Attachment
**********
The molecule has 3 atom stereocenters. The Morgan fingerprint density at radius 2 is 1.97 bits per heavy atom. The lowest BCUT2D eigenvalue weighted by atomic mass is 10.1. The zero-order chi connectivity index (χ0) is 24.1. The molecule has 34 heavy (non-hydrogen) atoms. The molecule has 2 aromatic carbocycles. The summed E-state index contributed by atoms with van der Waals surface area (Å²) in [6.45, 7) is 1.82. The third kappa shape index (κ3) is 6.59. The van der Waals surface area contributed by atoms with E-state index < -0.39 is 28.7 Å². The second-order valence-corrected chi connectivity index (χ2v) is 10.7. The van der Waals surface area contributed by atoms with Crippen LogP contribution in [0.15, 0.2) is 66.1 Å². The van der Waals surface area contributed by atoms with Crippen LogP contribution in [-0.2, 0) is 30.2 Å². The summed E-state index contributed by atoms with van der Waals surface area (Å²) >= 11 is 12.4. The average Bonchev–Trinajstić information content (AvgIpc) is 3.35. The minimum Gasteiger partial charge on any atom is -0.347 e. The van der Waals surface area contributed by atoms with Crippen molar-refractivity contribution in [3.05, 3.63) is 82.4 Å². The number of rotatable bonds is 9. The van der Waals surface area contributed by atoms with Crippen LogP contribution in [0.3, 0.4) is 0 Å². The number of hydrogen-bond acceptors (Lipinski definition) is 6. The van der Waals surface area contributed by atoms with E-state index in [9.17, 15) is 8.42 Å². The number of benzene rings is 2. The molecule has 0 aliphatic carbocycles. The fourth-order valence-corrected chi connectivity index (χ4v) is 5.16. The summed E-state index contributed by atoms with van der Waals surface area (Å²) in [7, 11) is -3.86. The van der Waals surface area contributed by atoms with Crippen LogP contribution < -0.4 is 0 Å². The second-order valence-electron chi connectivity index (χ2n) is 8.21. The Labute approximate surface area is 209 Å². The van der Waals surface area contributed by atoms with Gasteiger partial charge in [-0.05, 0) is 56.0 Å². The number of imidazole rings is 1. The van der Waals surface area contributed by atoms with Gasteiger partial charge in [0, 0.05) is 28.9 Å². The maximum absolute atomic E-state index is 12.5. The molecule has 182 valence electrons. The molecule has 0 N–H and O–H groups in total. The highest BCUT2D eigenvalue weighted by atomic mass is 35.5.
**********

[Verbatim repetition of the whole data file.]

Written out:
The molecule has 3 atom stereocenters. The Morgan fingerprint density at radius 2 is 1.97 bits per heavy atom. The lowest BCUT2D eigenvalue weighted by atomic mass is 10.1. The zero-order chi connectivity index (χ0) is 24.1. The molecule has 34 heavy (non-hydrogen) atoms. The molecule has 2 aromatic carbocycles. The summed E-state index contributed by atoms with van der Waals surface area (Å²) in [6.45, 7) is 1.82. The third kappa shape index (κ3) is 6.59. The van der Waals surface area contributed by atoms with E-state index < -0.39 is 28.7 Å². The second-order valence-corrected chi connectivity index (χ2v) is 10.7. The van der Waals surface area contributed by atoms with Crippen LogP contribution in [0.15, 0.2) is 66.1 Å². The van der Waals surface area contributed by atoms with Crippen LogP contribution in [-0.2, 0) is 30.2 Å². The summed E-state index contributed by atoms with van der Waals surface area (Å²) >= 11 is 12.4. The average Bonchev–Trinajstić information content (AvgIpc) is 3.35. The minimum Gasteiger partial charge on any atom is -0.347 e. The van der Waals surface area contributed by atoms with Crippen molar-refractivity contribution in [3.05, 3.63) is 82.4 Å². The number of rotatable bonds is 9. The van der Waals surface area contributed by atoms with Crippen LogP contribution in [0.3, 0.4) is 0 Å². The number of hydrogen-bond acceptors (Lipinski definition) is 6. The van der Waals surface area contributed by atoms with E-state index in [9.17, 15) is 8.42 Å². The number of benzene rings is 2. The molecule has 0 aliphatic carbocycles. The fourth-order valence-corrected chi connectivity index (χ4v) is 5.16. The summed E-state index contributed by atoms with van der Waals surface area (Å²) in [7, 11) is -3.86. The van der Waals surface area contributed by atoms with Crippen LogP contribution < -0.4 is 0 Å². The second-order valence-electron chi connectivity index (χ2n) is 8.21. The Labute approximate surface area is 209 Å². The van der Waals surface area contributed by atoms with Gasteiger partial charge in [-0.05, 0) is 56.0 Å². The number of imidazole rings is 1. The van der Waals surface area contributed by atoms with Gasteiger partial charge in [0, 0.05) is 28.9 Å². The maximum absolute atomic E-state index is 12.5. The molecule has 182 valence electrons. The molecule has 0 N–H and O–H groups in total. The highest BCUT2D eigenvalue weighted by atomic mass is 35.5.